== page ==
It doesn’t appear that Estrada Martinez escaped on purpose, said Adan Muñoz, the jail commission’s executive director, after reviewing LCS’s preliminary escape report. He was released.

“What transpired between the wrongly released inmate and the releasing officer is something that LCS will have to investigate,” Muñoz said. “There is no overt action shown by the mistakenly released inmate to indicate he made any statements to the releasing officer that he was attempting to disguise who he was while being released.

“And why the receiving transport service did not verify the inmate’s identity is also something that needs to be ascertained and investigated,” Muñoz said.

LCS contacted the jail commission within 24 hours of the discovery, which is required by law. The company must submit a written report detailing why and how the escape happened, Muñoz said.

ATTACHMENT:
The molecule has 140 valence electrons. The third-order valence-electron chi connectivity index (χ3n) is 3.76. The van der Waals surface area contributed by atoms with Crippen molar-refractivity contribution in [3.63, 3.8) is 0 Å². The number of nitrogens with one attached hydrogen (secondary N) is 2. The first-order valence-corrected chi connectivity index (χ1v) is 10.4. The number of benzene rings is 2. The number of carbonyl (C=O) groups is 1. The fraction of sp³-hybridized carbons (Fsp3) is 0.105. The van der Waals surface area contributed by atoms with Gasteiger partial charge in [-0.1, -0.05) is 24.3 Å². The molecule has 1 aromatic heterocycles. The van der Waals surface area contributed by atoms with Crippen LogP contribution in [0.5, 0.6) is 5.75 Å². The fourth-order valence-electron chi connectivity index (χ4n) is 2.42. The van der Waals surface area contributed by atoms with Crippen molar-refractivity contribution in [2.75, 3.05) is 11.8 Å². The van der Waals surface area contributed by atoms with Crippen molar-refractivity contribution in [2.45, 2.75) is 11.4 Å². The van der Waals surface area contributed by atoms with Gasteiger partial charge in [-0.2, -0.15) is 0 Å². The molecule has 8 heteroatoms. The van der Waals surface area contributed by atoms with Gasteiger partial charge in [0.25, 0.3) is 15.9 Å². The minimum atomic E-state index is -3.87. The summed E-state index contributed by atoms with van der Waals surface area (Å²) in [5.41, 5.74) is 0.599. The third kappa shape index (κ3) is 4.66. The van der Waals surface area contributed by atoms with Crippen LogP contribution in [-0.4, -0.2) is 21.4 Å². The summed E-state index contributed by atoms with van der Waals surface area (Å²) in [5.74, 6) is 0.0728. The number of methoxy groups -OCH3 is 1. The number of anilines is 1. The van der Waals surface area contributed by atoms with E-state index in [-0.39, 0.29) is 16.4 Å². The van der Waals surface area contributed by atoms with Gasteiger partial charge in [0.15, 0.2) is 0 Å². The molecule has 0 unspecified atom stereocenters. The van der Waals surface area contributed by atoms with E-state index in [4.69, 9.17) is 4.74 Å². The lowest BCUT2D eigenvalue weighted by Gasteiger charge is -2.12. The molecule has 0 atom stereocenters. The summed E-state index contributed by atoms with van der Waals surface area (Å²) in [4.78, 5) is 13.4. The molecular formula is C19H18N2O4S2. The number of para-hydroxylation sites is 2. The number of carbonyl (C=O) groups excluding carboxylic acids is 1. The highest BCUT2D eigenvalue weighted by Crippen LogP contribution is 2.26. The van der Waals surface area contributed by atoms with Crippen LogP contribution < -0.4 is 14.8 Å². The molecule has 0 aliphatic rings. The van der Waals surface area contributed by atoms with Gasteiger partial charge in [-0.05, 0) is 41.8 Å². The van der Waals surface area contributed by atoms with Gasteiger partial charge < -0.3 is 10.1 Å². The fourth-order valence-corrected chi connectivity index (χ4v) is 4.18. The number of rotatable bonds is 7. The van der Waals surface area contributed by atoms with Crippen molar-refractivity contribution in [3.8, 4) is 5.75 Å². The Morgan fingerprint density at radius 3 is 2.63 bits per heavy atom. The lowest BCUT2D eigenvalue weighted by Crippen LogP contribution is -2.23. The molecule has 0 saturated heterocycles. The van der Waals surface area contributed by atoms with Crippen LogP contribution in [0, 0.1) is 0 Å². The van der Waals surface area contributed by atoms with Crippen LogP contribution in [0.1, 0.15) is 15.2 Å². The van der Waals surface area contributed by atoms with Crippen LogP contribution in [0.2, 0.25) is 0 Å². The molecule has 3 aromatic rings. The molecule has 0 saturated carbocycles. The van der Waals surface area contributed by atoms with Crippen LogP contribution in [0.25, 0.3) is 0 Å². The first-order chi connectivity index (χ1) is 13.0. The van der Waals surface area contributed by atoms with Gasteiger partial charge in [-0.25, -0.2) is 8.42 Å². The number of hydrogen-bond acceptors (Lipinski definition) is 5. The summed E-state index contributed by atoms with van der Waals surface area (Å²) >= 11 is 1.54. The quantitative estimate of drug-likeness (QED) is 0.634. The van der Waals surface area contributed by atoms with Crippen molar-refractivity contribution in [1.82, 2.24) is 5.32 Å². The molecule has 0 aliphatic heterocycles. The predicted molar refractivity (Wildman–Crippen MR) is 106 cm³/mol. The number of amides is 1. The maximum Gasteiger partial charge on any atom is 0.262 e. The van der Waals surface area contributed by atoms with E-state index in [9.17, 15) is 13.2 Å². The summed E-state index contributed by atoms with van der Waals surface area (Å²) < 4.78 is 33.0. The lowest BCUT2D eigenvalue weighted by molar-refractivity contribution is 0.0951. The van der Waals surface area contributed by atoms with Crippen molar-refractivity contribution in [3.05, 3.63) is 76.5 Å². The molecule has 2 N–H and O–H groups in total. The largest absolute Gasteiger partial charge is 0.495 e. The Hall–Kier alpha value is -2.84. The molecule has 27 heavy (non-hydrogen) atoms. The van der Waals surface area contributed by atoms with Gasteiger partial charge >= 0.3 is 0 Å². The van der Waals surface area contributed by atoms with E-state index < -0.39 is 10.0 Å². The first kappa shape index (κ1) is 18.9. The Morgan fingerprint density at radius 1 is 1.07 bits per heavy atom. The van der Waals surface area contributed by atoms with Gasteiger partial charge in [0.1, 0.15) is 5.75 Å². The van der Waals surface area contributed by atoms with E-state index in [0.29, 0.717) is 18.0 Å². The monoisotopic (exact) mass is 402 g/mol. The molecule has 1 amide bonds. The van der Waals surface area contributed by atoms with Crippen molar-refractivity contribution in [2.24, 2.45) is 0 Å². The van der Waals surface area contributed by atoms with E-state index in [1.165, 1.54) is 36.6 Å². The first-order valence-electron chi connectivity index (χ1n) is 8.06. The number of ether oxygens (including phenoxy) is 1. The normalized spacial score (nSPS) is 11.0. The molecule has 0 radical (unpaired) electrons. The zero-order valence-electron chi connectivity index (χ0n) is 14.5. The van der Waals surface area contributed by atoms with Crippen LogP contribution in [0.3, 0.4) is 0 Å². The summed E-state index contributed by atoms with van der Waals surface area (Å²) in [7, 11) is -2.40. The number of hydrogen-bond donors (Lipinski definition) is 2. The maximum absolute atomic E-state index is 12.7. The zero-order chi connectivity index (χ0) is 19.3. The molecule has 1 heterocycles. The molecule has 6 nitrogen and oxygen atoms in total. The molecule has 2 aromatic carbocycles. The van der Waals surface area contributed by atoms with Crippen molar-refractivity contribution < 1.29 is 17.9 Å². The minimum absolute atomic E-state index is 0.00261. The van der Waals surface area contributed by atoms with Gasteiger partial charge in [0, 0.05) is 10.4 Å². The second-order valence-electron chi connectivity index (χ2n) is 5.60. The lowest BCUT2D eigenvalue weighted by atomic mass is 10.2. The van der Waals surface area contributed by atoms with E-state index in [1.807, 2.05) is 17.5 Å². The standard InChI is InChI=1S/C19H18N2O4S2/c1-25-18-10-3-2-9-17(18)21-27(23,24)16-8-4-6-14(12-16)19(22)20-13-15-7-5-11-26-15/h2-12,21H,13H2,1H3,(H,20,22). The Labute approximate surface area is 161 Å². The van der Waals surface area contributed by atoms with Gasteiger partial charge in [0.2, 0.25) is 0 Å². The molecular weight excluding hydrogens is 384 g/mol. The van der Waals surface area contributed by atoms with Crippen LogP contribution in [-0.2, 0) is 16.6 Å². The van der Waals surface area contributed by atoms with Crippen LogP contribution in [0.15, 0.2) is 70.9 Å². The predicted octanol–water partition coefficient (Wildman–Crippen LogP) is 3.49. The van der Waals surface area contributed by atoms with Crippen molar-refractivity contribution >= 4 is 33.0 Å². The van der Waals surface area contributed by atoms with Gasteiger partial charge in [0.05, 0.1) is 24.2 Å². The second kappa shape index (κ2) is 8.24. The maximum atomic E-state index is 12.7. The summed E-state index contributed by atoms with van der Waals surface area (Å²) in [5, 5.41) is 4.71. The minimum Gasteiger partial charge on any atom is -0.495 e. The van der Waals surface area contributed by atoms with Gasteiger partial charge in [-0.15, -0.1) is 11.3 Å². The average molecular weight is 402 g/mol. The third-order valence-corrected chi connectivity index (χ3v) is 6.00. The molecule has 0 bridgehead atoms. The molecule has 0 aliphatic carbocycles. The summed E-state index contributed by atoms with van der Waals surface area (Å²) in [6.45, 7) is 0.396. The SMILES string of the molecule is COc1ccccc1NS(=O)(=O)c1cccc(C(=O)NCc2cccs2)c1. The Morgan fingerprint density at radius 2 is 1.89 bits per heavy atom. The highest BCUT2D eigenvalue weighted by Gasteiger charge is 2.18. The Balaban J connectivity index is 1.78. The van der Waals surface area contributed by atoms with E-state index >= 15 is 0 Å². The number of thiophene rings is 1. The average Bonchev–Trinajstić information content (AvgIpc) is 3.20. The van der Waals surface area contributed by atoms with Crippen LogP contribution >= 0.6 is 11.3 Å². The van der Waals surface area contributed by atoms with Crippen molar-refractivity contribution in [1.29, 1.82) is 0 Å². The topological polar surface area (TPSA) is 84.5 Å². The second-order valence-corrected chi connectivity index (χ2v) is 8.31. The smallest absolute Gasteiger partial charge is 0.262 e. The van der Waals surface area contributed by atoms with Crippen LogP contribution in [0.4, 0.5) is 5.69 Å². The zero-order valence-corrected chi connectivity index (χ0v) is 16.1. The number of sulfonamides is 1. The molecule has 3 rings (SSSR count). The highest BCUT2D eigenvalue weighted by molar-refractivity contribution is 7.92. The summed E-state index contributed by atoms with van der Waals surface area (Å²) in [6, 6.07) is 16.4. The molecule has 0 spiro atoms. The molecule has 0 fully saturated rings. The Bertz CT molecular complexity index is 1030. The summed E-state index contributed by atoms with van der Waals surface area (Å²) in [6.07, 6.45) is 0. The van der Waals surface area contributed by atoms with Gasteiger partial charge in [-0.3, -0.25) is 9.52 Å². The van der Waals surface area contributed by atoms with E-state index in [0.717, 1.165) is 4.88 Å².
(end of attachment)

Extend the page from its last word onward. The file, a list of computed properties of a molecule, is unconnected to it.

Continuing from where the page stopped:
The release counts as an escape and could pose problems for the prison, Muñoz said. ("Robstown prison discovers three weeks later that prisoner is missing," The Caller Times, December 11, 2009)

Questions still remain: why would a facility, shortly after passing an inspection with Texas jail standards, let this seriously negligent event happen? Are the guards falling back into their old routines prior to their inspection? What is happening within LCS Corrections to prevent this sort of release/breakout from happening again?

LCS Corrections calls the Coastal Bend Detention Center their "flagship" facility. If CBDC is their flagship, and inmates are walking out without disguising their identity or breaking through a wall, I am surprised the rest of their "fleet" is even able to stay afloat.

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Cameron County ships prisoners out-of-county to accomodate feds